Kintsugi

She fingered the teacup at the sink. Hands wet, dishes stacked waiting, overhead light off but the light under the cabinets on which made for dramatic shadows and underbelly.

The teacup was her grandmother’s. Used to be. She didn’t put it in the sink anymore because of the porcelain on porcelain danger. The sliver of gold around the rim and edge of the saucer were still the ring she loved most, even since the one on her finger. Her lips touched it and she was kissing like King Midas was touching, she was drinking like the sorceress at the waterfall. The way it balanced in between her fingers felt like a fine Japanese knife, like a feather compared to a cairn of rocks, like the sacrum loose in the pelvis.

The rest of it was white. It still held it’s gleam, though it could use a deep polish by one of those harsher chemicals. The glass of the glaze was still diligently strong, protecting everything after all these years, protecting hot sweet poured flow like a mountain cradles the lava.

She used to beg her grandmother to get it down from the high glass shelf of the cabinet and let her hold it. Gently, gently, with two hands, only when she was sitting on her bottom, only when her hands were clean and steady. She learned to keep her hands clean and steady. Learned to ask the way her grandmother wanted to hear. Learned to remember the settled feeling in her belly even when it wasn’t in her hand.

The hairline crack was still visible. He fixed the break, the fracture that separated it into half-moons, splitting into duality, no longer whole. He was as precise as she was. He researched how to repair fine porcelain on youtube. He had tears in his eyes as he mixed the chemicals to make the sealant, and again when he smoothed the outside until she couldn’t even feel it with her fingertips. He presented it to her again. He gave it back to her. He as much as raised it in both hands on bended knee.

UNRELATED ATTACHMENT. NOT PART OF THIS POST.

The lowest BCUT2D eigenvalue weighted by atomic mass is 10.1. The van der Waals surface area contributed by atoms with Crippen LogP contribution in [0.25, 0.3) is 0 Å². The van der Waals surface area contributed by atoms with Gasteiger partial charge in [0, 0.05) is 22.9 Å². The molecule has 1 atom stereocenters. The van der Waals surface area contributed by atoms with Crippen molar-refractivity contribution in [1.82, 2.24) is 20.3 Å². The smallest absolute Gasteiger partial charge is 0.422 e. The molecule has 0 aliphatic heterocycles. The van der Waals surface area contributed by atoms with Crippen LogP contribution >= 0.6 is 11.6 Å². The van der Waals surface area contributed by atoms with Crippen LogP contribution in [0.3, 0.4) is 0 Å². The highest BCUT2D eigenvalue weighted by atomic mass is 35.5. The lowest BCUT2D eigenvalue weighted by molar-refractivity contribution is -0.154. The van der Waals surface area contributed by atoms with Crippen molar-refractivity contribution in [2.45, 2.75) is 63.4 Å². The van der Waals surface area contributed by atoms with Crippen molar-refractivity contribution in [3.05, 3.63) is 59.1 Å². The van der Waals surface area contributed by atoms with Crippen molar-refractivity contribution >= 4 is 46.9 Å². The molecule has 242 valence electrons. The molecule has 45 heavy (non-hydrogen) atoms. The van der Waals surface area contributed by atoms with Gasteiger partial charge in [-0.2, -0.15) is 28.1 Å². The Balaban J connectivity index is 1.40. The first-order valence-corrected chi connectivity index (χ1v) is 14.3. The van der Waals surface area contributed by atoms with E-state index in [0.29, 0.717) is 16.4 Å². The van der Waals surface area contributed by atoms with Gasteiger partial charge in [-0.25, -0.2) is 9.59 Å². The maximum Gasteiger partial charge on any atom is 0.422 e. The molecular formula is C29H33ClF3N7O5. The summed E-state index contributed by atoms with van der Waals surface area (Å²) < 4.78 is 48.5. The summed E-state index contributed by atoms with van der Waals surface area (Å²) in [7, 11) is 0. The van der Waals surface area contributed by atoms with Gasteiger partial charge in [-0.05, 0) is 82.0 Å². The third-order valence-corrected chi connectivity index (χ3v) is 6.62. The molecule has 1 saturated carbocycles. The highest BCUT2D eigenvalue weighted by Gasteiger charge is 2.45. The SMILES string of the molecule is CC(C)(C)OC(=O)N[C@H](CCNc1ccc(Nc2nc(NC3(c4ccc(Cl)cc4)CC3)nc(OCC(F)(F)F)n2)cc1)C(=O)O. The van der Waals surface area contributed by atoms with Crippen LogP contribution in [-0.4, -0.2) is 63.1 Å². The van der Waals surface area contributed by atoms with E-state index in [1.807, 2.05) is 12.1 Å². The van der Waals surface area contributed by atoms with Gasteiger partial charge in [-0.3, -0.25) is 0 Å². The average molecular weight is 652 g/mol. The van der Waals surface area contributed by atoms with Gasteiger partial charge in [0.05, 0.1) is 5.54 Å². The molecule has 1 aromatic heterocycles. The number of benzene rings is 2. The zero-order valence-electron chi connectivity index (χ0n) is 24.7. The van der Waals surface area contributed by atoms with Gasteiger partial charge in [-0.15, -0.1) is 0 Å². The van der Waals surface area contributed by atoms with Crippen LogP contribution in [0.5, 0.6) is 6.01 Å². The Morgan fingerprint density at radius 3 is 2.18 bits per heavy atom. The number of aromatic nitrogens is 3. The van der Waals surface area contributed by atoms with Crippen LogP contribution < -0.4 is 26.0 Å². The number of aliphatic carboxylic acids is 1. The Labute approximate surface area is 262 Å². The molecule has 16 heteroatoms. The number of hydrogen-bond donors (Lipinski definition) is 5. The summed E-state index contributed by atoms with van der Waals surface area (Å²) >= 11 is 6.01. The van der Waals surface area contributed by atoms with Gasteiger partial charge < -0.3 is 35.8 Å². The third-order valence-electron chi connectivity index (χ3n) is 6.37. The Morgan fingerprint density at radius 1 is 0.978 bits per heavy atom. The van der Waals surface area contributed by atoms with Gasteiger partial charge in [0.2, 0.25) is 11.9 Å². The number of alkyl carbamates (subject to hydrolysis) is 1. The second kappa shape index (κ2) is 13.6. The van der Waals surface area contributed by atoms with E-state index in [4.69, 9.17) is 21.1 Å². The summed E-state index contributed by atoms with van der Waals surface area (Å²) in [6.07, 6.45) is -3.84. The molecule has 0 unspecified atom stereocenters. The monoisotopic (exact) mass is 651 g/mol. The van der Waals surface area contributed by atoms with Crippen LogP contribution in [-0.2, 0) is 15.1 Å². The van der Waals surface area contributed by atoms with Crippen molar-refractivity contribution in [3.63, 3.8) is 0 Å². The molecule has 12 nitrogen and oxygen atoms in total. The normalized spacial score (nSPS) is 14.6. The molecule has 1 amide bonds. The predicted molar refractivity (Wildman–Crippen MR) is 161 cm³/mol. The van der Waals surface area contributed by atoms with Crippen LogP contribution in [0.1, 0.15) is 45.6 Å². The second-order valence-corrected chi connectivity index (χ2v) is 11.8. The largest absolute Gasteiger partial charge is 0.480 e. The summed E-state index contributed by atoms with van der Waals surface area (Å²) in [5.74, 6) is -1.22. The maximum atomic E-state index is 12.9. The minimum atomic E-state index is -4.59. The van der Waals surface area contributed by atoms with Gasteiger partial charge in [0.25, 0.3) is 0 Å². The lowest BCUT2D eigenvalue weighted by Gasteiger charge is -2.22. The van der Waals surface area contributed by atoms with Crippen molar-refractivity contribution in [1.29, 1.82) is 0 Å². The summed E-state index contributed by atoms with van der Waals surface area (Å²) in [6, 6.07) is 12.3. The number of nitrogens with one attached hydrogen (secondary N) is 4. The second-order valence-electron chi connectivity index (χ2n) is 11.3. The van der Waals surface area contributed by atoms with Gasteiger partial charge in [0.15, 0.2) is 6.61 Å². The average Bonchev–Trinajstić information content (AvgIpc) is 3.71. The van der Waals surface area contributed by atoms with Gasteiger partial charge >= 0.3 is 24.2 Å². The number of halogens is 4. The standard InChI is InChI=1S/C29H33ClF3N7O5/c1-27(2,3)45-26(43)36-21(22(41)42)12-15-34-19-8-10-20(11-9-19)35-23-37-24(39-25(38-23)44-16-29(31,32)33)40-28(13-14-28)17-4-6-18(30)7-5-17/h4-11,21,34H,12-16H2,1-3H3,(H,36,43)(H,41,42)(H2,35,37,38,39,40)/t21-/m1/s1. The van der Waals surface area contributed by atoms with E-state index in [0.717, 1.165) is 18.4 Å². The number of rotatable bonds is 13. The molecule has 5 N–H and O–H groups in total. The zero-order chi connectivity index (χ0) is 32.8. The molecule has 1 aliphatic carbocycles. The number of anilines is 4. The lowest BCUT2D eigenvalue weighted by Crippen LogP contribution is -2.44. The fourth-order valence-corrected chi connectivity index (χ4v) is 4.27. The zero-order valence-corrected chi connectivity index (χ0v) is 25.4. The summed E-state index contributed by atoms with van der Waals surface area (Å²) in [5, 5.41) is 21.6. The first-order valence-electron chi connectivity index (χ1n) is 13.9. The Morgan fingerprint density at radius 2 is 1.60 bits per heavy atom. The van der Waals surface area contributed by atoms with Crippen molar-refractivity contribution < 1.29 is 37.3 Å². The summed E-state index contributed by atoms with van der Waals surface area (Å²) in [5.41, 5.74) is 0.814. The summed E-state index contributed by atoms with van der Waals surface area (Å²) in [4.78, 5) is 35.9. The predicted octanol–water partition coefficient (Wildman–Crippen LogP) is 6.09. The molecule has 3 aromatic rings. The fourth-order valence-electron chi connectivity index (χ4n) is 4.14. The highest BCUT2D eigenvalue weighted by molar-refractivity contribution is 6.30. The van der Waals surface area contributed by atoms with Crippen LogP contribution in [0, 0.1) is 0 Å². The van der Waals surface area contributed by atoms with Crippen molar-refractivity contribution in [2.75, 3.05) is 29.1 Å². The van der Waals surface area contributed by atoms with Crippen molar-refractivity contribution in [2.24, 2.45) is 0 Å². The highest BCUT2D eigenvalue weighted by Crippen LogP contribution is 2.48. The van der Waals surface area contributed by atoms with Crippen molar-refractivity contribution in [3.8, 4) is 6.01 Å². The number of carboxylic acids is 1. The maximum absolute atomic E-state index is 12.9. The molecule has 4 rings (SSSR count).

There was nothing to do but go forward. She cradled it in both hands, careful not to have too much soap. It was reparable, she told herself. The sealant was made from gold, too. A fine river-shape down the side where her thumb sat. It was stronger than it had ever been before. But she knew the line was there. She will always know it is there. And someday it will be more beautiful than it was before.

What It Means

1.
To Love You

An adventure for which I
have been preparing, long before
we met. A practice in honesty
with myself and others. A crow
bar opening my ribcage wider
than I thought it’d go. A pill I swallow
to make all the colors brighter.
A zipline I can’t let go of for fear
of plummeting back to where
I’ve already been. A breakfast
in bed, lazy, perfect on a weekend.
A heartbeat to which I can count out
a 4/4 rhythm and always
carry a bass line. A harmony.
A tune I can almost make out of
a song I know so well but can’t
quite remember. A return to
myself. An exercise in becoming
supernova without exploding.
A crazy idea that just might work.
An adoration. A prayer with my whole
body, starting at my lips. A midnight
candlelight canopy garden of treasure.
A menagerie custom made for me.
A secret I hesitate to share because
I want to cherish it enough for the
whole world. A promise, but I’m not
yet sure for what. An anchor in my
marrow. A pen full of ink and not
enough paper. The slick oil of finger-
prints on glass. A smooth river stone
large enough to balance on one
foot. Lit birthday candles that won’t
blow out. A hike into the shady forest
with a picnic and a fairy tale. Your skin
shined with sweat. A relief. A tribute.
An ache that fills me more than any
ache should. A symphony of leaves.
A choir of hiding places. A quilt from
old tee shirts. Look, that’s from my
first concert. You saw that same tour,
but we didn’t know yet
what that meant, either.

Protected: Making Peace #2

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